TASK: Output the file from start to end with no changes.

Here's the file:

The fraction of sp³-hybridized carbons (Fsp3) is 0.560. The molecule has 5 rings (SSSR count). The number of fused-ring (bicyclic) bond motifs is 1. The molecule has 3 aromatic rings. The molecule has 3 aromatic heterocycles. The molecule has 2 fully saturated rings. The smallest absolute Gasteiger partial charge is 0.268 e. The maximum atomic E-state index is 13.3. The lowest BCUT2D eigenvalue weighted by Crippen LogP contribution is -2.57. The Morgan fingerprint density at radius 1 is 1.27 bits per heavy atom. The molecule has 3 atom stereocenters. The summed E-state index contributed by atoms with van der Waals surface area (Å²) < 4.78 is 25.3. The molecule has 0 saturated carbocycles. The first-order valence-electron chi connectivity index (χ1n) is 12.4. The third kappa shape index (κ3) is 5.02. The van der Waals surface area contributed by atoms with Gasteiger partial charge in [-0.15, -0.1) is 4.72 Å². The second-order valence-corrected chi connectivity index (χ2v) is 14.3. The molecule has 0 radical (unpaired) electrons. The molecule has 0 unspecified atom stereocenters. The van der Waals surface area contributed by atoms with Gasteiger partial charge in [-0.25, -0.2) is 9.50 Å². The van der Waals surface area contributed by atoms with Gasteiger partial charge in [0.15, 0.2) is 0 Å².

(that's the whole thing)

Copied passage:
The fraction of sp³-hybridized carbons (Fsp3) is 0.560. The molecule has 5 rings (SSSR count). The number of fused-ring (bicyclic) bond motifs is 1. The molecule has 3 aromatic rings. The molecule has 3 aromatic heterocycles. The molecule has 2 fully saturated rings. The smallest absolute Gasteiger partial charge is 0.268 e. The maximum atomic E-state index is 13.3. The lowest BCUT2D eigenvalue weighted by Crippen LogP contribution is -2.57. The Morgan fingerprint density at radius 1 is 1.27 bits per heavy atom. The molecule has 3 atom stereocenters. The summed E-state index contributed by atoms with van der Waals surface area (Å²) < 4.78 is 25.3. The molecule has 0 saturated carbocycles. The first-order valence-electron chi connectivity index (χ1n) is 12.4. The third kappa shape index (κ3) is 5.02. The van der Waals surface area contributed by atoms with Gasteiger partial charge in [-0.15, -0.1) is 4.72 Å². The second-order valence-corrected chi connectivity index (χ2v) is 14.3. The molecule has 0 radical (unpaired) electrons. The molecule has 0 unspecified atom stereocenters. The van der Waals surface area contributed by atoms with Gasteiger partial charge in [-0.25, -0.2) is 9.50 Å². The van der Waals surface area contributed by atoms with Gasteiger partial charge in [0.15, 0.2) is 0 Å².